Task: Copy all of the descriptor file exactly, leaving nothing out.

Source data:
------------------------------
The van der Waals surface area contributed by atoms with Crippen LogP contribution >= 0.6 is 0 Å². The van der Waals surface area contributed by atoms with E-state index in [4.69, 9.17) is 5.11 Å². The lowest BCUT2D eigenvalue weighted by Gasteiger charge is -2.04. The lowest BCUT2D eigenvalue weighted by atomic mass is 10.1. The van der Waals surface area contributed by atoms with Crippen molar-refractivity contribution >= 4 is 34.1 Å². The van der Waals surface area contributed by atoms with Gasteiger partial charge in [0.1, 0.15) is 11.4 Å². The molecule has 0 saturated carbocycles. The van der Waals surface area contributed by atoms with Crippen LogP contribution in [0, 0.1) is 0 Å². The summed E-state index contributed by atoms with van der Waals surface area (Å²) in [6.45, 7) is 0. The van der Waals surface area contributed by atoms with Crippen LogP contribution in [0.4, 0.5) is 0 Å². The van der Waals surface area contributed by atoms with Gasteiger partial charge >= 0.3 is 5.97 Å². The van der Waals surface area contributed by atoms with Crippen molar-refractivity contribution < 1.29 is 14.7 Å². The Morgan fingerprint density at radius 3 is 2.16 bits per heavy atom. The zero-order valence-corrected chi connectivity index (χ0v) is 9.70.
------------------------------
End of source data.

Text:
The van der Waals surface area contributed by atoms with Crippen LogP contribution >= 0.6 is 0 Å². The van der Waals surface area contributed by atoms with E-state index in [4.69, 9.17) is 5.11 Å². The lowest BCUT2D eigenvalue weighted by Gasteiger charge is -2.04. The lowest BCUT2D eigenvalue weighted by atomic mass is 10.1. The van der Waals surface area contributed by atoms with Crippen molar-refractivity contribution >= 4 is 34.1 Å². The van der Waals surface area contributed by atoms with Gasteiger partial charge in [0.1, 0.15) is 11.4 Å². The molecule has 0 saturated carbocycles. The van der Waals surface area contributed by atoms with Crippen LogP contribution in [0, 0.1) is 0 Å². The summed E-state index contributed by atoms with van der Waals surface area (Å²) in [6.45, 7) is 0. The van der Waals surface area contributed by atoms with Crippen LogP contribution in [0.4, 0.5) is 0 Å². The van der Waals surface area contributed by atoms with Gasteiger partial charge >= 0.3 is 5.97 Å². The van der Waals surface area contributed by atoms with Crippen molar-refractivity contribution < 1.29 is 14.7 Å². The Morgan fingerprint density at radius 3 is 2.16 bits per heavy atom. The zero-order valence-corrected chi connectivity index (χ0v) is 9.70.